“There’s nothing I don’t love about my life. It’s a struggle, but that’s why they call it life” – Dr. Maya Angelou.
For me, there is so much power in that statement that it has pushed me toward an understanding of the control I have over my life. I wish more people realized that they create either their own joy or their own misery.
We all have that friend who no matter what day it is, or what has happened, something is wrong. One of my sister-friends is that friend in my life. She is constantly complaining about one thing or another. She never seems to be in a good mood. Over the years, I’ve tried to be a supportive friend by providing some encouragement and positive energy.
Recently, we were speaking and I was my usual optimistic self. She questioned whether it was genuine or an act. The fact that she even asked let me know that she didn’t know me that well despite our years of friendship. It also showed me that she did not realize her choices.
“Sure, I have problems and issues, but I choose not to focus on those and instead to focus on the things that are going well in my life,” I said. I went onto explain that whenever I am feeling bad, I practice the act of listing the things I’m grateful for either in my mind or by writing them down. It is a technique I acquired during an extended depressive state and one that works without fail.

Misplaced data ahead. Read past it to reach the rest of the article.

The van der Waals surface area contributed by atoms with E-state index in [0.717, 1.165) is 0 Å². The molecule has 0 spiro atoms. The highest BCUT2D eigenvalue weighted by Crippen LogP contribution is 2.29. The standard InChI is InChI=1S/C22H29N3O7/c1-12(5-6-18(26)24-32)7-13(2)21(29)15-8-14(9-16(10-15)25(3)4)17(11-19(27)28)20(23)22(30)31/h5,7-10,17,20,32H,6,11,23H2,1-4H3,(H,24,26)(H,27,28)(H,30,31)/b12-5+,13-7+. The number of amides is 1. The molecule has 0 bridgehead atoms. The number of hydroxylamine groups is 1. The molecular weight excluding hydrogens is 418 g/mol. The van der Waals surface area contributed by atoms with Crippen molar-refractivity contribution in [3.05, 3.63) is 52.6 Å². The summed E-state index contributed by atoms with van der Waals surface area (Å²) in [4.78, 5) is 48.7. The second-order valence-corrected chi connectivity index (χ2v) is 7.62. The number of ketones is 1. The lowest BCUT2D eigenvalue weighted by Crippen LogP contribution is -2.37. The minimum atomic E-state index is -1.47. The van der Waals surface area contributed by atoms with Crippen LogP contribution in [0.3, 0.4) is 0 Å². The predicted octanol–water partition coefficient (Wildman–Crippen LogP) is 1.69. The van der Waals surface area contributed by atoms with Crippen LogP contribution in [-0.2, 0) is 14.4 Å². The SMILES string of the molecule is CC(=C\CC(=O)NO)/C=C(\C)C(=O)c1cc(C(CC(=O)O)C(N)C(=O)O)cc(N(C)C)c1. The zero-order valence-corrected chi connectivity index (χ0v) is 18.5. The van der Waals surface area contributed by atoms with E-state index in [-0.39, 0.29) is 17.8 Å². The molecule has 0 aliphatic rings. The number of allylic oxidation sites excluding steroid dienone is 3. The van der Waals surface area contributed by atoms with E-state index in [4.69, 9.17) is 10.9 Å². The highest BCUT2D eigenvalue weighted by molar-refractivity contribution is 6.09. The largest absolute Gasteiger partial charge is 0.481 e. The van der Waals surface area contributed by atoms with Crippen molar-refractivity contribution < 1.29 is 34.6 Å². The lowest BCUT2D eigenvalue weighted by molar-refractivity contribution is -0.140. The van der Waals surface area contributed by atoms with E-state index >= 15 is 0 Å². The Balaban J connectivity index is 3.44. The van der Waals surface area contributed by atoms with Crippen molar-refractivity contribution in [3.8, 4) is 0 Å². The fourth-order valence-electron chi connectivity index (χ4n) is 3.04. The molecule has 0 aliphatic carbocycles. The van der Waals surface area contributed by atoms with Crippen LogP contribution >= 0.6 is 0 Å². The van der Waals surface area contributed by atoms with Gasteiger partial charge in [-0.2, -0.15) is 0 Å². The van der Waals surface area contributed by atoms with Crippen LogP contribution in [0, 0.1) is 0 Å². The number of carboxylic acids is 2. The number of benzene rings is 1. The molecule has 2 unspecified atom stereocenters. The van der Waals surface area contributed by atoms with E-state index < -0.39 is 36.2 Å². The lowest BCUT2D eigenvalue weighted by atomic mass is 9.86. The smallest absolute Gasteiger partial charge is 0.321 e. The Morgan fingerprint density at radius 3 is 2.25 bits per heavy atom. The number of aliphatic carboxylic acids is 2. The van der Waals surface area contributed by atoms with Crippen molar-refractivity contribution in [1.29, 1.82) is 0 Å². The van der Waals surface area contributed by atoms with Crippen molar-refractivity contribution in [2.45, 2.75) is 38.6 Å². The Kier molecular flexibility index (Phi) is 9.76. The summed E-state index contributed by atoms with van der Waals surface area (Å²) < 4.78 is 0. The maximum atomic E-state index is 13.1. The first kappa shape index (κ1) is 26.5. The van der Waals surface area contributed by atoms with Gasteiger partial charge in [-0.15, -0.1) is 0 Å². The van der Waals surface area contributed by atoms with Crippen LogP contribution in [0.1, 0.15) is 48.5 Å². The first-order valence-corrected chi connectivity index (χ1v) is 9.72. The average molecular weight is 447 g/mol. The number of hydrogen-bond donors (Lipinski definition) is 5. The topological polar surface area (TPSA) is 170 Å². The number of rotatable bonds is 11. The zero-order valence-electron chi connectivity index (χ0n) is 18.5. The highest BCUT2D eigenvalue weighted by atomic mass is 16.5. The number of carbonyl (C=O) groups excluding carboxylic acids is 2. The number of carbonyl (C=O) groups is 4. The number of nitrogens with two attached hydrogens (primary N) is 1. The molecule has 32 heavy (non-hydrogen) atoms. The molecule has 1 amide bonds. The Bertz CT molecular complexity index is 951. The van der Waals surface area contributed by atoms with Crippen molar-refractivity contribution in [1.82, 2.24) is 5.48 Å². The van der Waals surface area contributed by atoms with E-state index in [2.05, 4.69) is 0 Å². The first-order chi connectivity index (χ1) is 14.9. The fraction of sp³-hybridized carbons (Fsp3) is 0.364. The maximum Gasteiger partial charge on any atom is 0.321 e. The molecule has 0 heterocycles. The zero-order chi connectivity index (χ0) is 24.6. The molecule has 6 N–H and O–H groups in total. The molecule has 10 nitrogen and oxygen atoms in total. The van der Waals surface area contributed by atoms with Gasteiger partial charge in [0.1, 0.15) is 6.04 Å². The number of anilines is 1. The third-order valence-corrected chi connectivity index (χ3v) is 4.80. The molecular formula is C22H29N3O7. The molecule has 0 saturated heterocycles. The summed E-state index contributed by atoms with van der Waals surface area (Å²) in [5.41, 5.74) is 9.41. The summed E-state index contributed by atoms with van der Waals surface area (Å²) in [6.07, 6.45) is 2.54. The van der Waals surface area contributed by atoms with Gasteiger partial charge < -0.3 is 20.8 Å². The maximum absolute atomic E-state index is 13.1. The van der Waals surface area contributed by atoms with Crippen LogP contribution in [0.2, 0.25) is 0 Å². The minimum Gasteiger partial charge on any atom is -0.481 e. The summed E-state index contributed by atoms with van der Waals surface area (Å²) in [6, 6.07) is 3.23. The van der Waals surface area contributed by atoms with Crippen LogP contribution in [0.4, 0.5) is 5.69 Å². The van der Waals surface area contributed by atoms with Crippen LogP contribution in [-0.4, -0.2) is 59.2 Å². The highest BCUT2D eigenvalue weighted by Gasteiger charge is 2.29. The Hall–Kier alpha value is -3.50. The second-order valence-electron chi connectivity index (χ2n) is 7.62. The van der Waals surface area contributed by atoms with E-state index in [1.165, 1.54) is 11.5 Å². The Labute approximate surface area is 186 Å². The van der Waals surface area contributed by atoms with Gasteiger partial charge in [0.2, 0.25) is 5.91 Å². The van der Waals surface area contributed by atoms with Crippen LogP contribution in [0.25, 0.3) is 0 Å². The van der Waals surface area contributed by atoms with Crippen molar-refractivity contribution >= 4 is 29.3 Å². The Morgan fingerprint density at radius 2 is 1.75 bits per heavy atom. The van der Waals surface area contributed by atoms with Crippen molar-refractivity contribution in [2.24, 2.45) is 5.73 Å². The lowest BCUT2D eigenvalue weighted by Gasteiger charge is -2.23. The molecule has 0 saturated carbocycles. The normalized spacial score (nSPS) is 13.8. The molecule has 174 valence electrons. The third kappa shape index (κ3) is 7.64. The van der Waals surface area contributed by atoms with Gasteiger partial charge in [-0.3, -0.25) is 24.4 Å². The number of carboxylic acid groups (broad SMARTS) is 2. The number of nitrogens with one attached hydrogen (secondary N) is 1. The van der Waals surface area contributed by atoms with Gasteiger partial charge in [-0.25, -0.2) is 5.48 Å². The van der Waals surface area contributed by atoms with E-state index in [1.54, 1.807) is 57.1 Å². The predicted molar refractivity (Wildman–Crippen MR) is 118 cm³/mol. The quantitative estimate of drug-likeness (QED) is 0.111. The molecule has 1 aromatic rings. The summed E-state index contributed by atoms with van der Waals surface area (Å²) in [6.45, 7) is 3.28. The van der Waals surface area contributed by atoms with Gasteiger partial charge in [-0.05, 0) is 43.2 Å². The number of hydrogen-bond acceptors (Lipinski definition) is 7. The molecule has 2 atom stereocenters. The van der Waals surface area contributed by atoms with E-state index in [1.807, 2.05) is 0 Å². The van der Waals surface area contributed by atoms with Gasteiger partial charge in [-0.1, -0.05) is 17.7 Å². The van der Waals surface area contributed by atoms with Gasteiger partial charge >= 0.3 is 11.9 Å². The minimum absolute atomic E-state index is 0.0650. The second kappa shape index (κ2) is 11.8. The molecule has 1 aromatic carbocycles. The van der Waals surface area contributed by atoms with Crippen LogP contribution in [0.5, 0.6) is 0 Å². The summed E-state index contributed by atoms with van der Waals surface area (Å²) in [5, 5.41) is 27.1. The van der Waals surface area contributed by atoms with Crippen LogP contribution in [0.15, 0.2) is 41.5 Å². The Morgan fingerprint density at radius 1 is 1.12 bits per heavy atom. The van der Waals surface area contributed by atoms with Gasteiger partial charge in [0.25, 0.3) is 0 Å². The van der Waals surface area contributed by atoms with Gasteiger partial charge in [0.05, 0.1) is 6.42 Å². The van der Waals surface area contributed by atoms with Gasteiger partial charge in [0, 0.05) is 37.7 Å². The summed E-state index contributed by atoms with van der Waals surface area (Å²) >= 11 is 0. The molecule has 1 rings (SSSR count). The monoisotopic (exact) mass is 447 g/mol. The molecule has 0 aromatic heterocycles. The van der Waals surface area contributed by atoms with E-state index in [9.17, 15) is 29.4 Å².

By focusing on gratitude I can’t help, but to change the way I feel about a particular (temporary!) circumstance. And, if I need more, I do something that makes me happy, like listen to my favorite song, dance or call my mom. Once I realized I had the power over my own feelings and emotions, it’s rare that I have a bad day. The revelation of my personal power over my spirit was one of the best “aha” moments I have ever had.
As you can imagine, she wasn’t buying what I was selling. You’d be surprised (or maybe you wouldn’t) just how many people would rather be miserable than to accept that they are in control of their own lives. Outwardly, you would never know that I was having difficulties in almost every aspect of my life last year. Instead, I chose to find my joy in every circumstance and it made it so much easier.
I challenged my sister-friend to do the exercise of writing down the things that she is grateful for the next time she’s feeling down. I’m not sure if she will do it, but you definitely should give it a try. Instead of being miserable, create your joy.
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Nathan’s book INSPIRATION: Profiles of Black Women Changing Our World is available now.